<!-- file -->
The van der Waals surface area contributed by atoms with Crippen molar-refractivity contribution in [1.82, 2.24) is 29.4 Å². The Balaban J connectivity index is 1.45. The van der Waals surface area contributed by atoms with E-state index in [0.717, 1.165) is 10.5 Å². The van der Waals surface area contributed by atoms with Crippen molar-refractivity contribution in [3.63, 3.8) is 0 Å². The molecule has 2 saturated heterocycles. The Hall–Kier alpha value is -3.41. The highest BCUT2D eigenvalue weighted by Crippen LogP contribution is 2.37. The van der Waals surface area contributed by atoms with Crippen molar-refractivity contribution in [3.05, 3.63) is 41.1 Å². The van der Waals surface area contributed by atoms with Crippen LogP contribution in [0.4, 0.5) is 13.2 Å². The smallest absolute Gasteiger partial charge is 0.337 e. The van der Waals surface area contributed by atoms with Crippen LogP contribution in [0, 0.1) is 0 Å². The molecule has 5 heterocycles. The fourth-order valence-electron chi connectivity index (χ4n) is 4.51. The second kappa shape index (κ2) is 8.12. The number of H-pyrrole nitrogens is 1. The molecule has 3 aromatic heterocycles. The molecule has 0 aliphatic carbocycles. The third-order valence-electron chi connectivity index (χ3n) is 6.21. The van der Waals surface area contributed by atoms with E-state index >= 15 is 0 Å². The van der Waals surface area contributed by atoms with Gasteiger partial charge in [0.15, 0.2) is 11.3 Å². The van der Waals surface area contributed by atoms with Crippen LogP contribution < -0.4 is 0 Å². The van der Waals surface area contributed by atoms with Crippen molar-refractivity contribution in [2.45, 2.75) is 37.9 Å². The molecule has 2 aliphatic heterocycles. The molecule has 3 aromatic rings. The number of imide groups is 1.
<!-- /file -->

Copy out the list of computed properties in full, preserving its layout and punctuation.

The van der Waals surface area contributed by atoms with Crippen molar-refractivity contribution in [1.82, 2.24) is 29.4 Å². The Balaban J connectivity index is 1.45. The van der Waals surface area contributed by atoms with E-state index in [0.717, 1.165) is 10.5 Å². The van der Waals surface area contributed by atoms with Crippen molar-refractivity contribution in [3.63, 3.8) is 0 Å². The molecule has 2 saturated heterocycles. The Hall–Kier alpha value is -3.41. The highest BCUT2D eigenvalue weighted by Crippen LogP contribution is 2.37. The van der Waals surface area contributed by atoms with Crippen molar-refractivity contribution in [3.05, 3.63) is 41.1 Å². The van der Waals surface area contributed by atoms with Crippen LogP contribution in [0.4, 0.5) is 13.2 Å². The smallest absolute Gasteiger partial charge is 0.337 e. The van der Waals surface area contributed by atoms with Crippen LogP contribution in [0, 0.1) is 0 Å². The molecule has 5 heterocycles. The fourth-order valence-electron chi connectivity index (χ4n) is 4.51. The second kappa shape index (κ2) is 8.12. The number of H-pyrrole nitrogens is 1. The molecule has 3 aromatic heterocycles. The molecule has 0 aliphatic carbocycles. The third-order valence-electron chi connectivity index (χ3n) is 6.21. The van der Waals surface area contributed by atoms with E-state index >= 15 is 0 Å². The van der Waals surface area contributed by atoms with Gasteiger partial charge in [0.15, 0.2) is 11.3 Å². The van der Waals surface area contributed by atoms with Crippen LogP contribution < -0.4 is 0 Å². The van der Waals surface area contributed by atoms with Crippen molar-refractivity contribution in [2.45, 2.75) is 37.9 Å². The molecule has 2 aliphatic heterocycles. The molecule has 3 aromatic rings. The number of imide groups is 1.